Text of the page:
Type 2 Diabetics response to exercise will differ according to degree of insulin resistance. Needless to say the threat of hyperglycemia is not as high compared to Type 1 subjects who produce no insulin.

Initially within the first few hours of exercising blood glucose levels may rise.

However, due to the fact anaerobic exercise generally depletes glycogen stores, can result in a blood glucose lowering effect post the 1-2 hour exercise period after counter regulatory hormones ware off.

FACT 2: IF IN DOUBT GET CHECKED OUT

For most people with diabetes, low-level physical activity can be pursued without the need for medical examination.

However, those looking to participate in planned vigorous exercise are strongly recommended to consult with their health professional team and undertake all the necessary medical evaluations before hand.

This is especially true for individuals who struggle with their control and have underlying health complications including:

For example if you combine a Turkish Get Up using a decent size kb, and do 1 minute of kettlebell swings  and doing a single leg deadlift you are gonna’ have a ready-made strength program.

These 3 exercises are 20% of exercises that every triathlete should be doing. As they are incredible powerful and train the posterior chain, and allow the body to work together as a unit- and you need this functional force if you are an endurance athlete.

woman lifting weights
  • Obesity (and everything that comes with)
  • Cardiovascular complications associated with the heart, blood vessels, eyes, kidneys, feet and nervous system.
  • Nerve damage
  • Orthopedic limitations (prior joint surgery, unhealed ulcerations or wounds on the feet etc.)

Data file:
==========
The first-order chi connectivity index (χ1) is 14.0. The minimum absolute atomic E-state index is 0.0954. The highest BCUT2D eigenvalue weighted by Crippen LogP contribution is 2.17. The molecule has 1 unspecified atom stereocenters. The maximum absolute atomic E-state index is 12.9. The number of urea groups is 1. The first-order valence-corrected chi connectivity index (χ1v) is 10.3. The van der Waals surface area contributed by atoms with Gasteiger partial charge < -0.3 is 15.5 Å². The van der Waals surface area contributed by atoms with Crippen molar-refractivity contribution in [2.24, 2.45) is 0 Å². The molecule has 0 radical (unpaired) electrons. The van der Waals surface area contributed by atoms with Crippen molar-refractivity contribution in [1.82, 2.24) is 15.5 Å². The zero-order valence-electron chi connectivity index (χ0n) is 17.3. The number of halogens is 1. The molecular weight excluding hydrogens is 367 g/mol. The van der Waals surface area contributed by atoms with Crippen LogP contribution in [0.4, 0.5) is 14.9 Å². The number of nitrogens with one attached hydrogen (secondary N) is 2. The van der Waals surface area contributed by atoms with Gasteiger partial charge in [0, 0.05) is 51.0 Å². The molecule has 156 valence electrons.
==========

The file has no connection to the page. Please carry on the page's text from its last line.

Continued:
• Other underlying medical conditions that may hinder exercise performance.
  • History of smoking

The Fitness professional must be aware of these complications before subscribing exercise plans. An orthopedic limitation such as unhealed ulcerations or amputation will significantly affect exercise program design.

In any case where complications do exist, an individual’s response to exercise must be measured and progressed accordingly.

Key Note: Don’t let pre exercising testing be a barrier to exercise. Its for you own safety.

FACT 3: AVOID EXERCISE DURING HYPERGLYCEMIA

man lifting weights

It’s worth avoiding exercising whilst hyperglycemic or in a state of ketonaemia (abnormally high concentrations of ketone bodies in the blood).Not only will your performance suck, you’ll burn up valuable muscle tissue for fuel. Also you’ll be at increased risk for further deteriorations in blood glucose, not a nice combo!

I hate the idea that my muscles aren’t receiving the muscle building nutrients they should be. Research suggests delaying exercise if blood glucose is higher than 14mmol/L and if blood/urine ketones are present (7).

If your tight for time and blood glucose is slow to respond skip the session and train another time. If you’re serious about making strength and body composition goals, high performance in the weight room is essential. Not just a matter of showing up!

Diabetic Check List

  • Keep a clear head
  • Know what you’re eating
  • Know when you last took your medication
  • Know how to react and take the best options to regain control

WANT TO FIND OUT MORE?